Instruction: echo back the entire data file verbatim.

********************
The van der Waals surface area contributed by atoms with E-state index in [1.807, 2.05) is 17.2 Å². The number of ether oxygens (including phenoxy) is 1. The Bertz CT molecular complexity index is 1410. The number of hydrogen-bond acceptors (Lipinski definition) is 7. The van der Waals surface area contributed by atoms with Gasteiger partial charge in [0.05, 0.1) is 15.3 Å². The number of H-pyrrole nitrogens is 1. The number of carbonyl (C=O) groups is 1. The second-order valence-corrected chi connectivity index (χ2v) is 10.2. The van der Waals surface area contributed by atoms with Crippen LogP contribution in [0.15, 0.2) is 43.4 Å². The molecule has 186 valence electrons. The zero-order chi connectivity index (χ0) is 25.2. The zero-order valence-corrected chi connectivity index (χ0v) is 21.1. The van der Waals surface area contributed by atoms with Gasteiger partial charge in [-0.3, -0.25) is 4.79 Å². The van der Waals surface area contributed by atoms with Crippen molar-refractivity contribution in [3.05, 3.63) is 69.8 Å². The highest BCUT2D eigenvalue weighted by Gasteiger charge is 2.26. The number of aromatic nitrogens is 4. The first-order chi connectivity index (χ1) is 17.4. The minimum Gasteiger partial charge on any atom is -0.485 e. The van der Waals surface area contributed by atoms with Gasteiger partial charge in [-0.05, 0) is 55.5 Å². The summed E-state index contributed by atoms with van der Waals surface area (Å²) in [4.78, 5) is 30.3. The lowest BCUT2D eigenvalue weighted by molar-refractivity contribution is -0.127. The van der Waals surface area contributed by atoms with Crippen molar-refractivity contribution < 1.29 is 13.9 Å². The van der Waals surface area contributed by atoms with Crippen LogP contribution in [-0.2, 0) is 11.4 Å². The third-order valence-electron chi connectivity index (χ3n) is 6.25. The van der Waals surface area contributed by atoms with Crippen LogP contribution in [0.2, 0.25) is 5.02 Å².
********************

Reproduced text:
The van der Waals surface area contributed by atoms with E-state index in [1.807, 2.05) is 17.2 Å². The number of ether oxygens (including phenoxy) is 1. The Bertz CT molecular complexity index is 1410. The number of hydrogen-bond acceptors (Lipinski definition) is 7. The van der Waals surface area contributed by atoms with Gasteiger partial charge in [0.05, 0.1) is 15.3 Å². The number of H-pyrrole nitrogens is 1. The number of carbonyl (C=O) groups is 1. The second-order valence-corrected chi connectivity index (χ2v) is 10.2. The van der Waals surface area contributed by atoms with Crippen LogP contribution in [0.15, 0.2) is 43.4 Å². The molecule has 186 valence electrons. The zero-order chi connectivity index (χ0) is 25.2. The zero-order valence-corrected chi connectivity index (χ0v) is 21.1. The van der Waals surface area contributed by atoms with Gasteiger partial charge in [-0.3, -0.25) is 4.79 Å². The van der Waals surface area contributed by atoms with Crippen molar-refractivity contribution in [3.05, 3.63) is 69.8 Å². The highest BCUT2D eigenvalue weighted by Gasteiger charge is 2.26. The number of aromatic nitrogens is 4. The first-order chi connectivity index (χ1) is 17.4. The minimum Gasteiger partial charge on any atom is -0.485 e. The van der Waals surface area contributed by atoms with Gasteiger partial charge in [-0.05, 0) is 55.5 Å². The summed E-state index contributed by atoms with van der Waals surface area (Å²) in [4.78, 5) is 30.3. The lowest BCUT2D eigenvalue weighted by molar-refractivity contribution is -0.127. The van der Waals surface area contributed by atoms with Crippen molar-refractivity contribution < 1.29 is 13.9 Å². The van der Waals surface area contributed by atoms with Crippen LogP contribution in [-0.2, 0) is 11.4 Å². The third-order valence-electron chi connectivity index (χ3n) is 6.25. The van der Waals surface area contributed by atoms with Crippen LogP contribution in [0.2, 0.25) is 5.02 Å².